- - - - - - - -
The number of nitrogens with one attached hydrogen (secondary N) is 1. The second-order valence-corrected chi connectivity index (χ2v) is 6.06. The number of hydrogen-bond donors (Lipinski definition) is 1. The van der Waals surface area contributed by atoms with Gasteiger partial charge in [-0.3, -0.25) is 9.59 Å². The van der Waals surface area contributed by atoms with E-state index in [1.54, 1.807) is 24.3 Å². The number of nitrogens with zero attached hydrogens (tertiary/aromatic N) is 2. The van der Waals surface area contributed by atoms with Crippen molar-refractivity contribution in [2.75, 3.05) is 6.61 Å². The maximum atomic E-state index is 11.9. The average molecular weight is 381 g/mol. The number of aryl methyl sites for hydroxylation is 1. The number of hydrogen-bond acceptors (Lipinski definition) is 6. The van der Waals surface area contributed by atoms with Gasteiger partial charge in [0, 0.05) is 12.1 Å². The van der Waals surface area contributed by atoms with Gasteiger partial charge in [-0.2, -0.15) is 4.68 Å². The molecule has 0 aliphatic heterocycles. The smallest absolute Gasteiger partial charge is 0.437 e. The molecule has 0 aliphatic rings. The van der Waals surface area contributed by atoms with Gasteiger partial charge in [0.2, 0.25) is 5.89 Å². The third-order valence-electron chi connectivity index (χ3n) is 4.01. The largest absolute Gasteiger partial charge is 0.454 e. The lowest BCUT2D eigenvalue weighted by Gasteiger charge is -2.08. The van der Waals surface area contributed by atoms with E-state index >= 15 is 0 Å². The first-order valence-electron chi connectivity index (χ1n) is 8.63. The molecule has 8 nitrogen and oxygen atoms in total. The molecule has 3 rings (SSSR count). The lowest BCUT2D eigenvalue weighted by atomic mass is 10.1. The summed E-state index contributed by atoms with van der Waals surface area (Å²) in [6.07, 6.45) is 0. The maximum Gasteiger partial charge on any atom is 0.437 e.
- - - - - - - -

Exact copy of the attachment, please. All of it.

The number of nitrogens with one attached hydrogen (secondary N) is 1. The second-order valence-corrected chi connectivity index (χ2v) is 6.06. The number of hydrogen-bond donors (Lipinski definition) is 1. The van der Waals surface area contributed by atoms with Gasteiger partial charge in [-0.3, -0.25) is 9.59 Å². The van der Waals surface area contributed by atoms with E-state index in [1.54, 1.807) is 24.3 Å². The number of nitrogens with zero attached hydrogens (tertiary/aromatic N) is 2. The van der Waals surface area contributed by atoms with Crippen molar-refractivity contribution in [2.75, 3.05) is 6.61 Å². The maximum atomic E-state index is 11.9. The average molecular weight is 381 g/mol. The number of aryl methyl sites for hydroxylation is 1. The number of hydrogen-bond acceptors (Lipinski definition) is 6. The van der Waals surface area contributed by atoms with Gasteiger partial charge in [0, 0.05) is 12.1 Å². The van der Waals surface area contributed by atoms with Gasteiger partial charge in [-0.2, -0.15) is 4.68 Å². The molecule has 0 aliphatic heterocycles. The smallest absolute Gasteiger partial charge is 0.437 e. The molecule has 0 aliphatic rings. The van der Waals surface area contributed by atoms with Gasteiger partial charge in [0.2, 0.25) is 5.89 Å². The third-order valence-electron chi connectivity index (χ3n) is 4.01. The largest absolute Gasteiger partial charge is 0.454 e. The lowest BCUT2D eigenvalue weighted by Gasteiger charge is -2.08. The van der Waals surface area contributed by atoms with E-state index >= 15 is 0 Å². The first-order valence-electron chi connectivity index (χ1n) is 8.63. The molecule has 8 nitrogen and oxygen atoms in total. The molecule has 3 rings (SSSR count). The lowest BCUT2D eigenvalue weighted by atomic mass is 10.1. The summed E-state index contributed by atoms with van der Waals surface area (Å²) in [6.07, 6.45) is 0. The maximum Gasteiger partial charge on any atom is 0.437 e.